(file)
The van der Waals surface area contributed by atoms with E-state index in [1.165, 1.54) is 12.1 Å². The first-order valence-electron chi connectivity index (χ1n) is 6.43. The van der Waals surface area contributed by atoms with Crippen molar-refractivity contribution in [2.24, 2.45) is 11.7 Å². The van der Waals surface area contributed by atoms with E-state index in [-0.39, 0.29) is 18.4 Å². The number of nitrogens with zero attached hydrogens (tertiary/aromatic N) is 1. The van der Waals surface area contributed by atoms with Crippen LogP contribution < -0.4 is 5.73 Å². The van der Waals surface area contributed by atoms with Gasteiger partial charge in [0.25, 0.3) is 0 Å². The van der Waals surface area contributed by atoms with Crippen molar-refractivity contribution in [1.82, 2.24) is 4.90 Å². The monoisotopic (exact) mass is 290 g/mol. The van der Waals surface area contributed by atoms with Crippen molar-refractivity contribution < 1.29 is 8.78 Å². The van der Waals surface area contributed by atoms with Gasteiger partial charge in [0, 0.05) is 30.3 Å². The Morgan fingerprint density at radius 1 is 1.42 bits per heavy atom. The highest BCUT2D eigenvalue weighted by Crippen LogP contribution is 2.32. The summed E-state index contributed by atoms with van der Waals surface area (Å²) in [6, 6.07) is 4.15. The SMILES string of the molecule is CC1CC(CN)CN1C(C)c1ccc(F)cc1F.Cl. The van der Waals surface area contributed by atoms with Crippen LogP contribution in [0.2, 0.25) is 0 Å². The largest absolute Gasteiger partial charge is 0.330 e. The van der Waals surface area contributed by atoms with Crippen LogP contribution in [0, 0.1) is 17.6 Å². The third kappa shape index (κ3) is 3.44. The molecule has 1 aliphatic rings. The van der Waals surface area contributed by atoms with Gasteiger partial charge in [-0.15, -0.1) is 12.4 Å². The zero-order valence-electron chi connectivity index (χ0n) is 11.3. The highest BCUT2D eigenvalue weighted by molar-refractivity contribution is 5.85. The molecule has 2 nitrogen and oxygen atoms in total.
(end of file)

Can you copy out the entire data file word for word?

The van der Waals surface area contributed by atoms with E-state index in [1.165, 1.54) is 12.1 Å². The first-order valence-electron chi connectivity index (χ1n) is 6.43. The van der Waals surface area contributed by atoms with Crippen molar-refractivity contribution in [2.24, 2.45) is 11.7 Å². The van der Waals surface area contributed by atoms with E-state index in [-0.39, 0.29) is 18.4 Å². The number of nitrogens with zero attached hydrogens (tertiary/aromatic N) is 1. The van der Waals surface area contributed by atoms with Crippen LogP contribution < -0.4 is 5.73 Å². The van der Waals surface area contributed by atoms with Gasteiger partial charge in [0.25, 0.3) is 0 Å². The van der Waals surface area contributed by atoms with Crippen molar-refractivity contribution in [1.82, 2.24) is 4.90 Å². The monoisotopic (exact) mass is 290 g/mol. The van der Waals surface area contributed by atoms with Crippen molar-refractivity contribution < 1.29 is 8.78 Å². The van der Waals surface area contributed by atoms with Gasteiger partial charge in [0, 0.05) is 30.3 Å². The Morgan fingerprint density at radius 1 is 1.42 bits per heavy atom. The highest BCUT2D eigenvalue weighted by Crippen LogP contribution is 2.32. The summed E-state index contributed by atoms with van der Waals surface area (Å²) in [6, 6.07) is 4.15. The SMILES string of the molecule is CC1CC(CN)CN1C(C)c1ccc(F)cc1F.Cl. The van der Waals surface area contributed by atoms with Crippen LogP contribution in [0.2, 0.25) is 0 Å². The largest absolute Gasteiger partial charge is 0.330 e. The van der Waals surface area contributed by atoms with Crippen LogP contribution in [0, 0.1) is 17.6 Å². The third kappa shape index (κ3) is 3.44. The molecule has 1 aliphatic rings. The van der Waals surface area contributed by atoms with Gasteiger partial charge in [-0.15, -0.1) is 12.4 Å². The zero-order valence-electron chi connectivity index (χ0n) is 11.3. The highest BCUT2D eigenvalue weighted by molar-refractivity contribution is 5.85. The molecule has 2 nitrogen and oxygen atoms in total.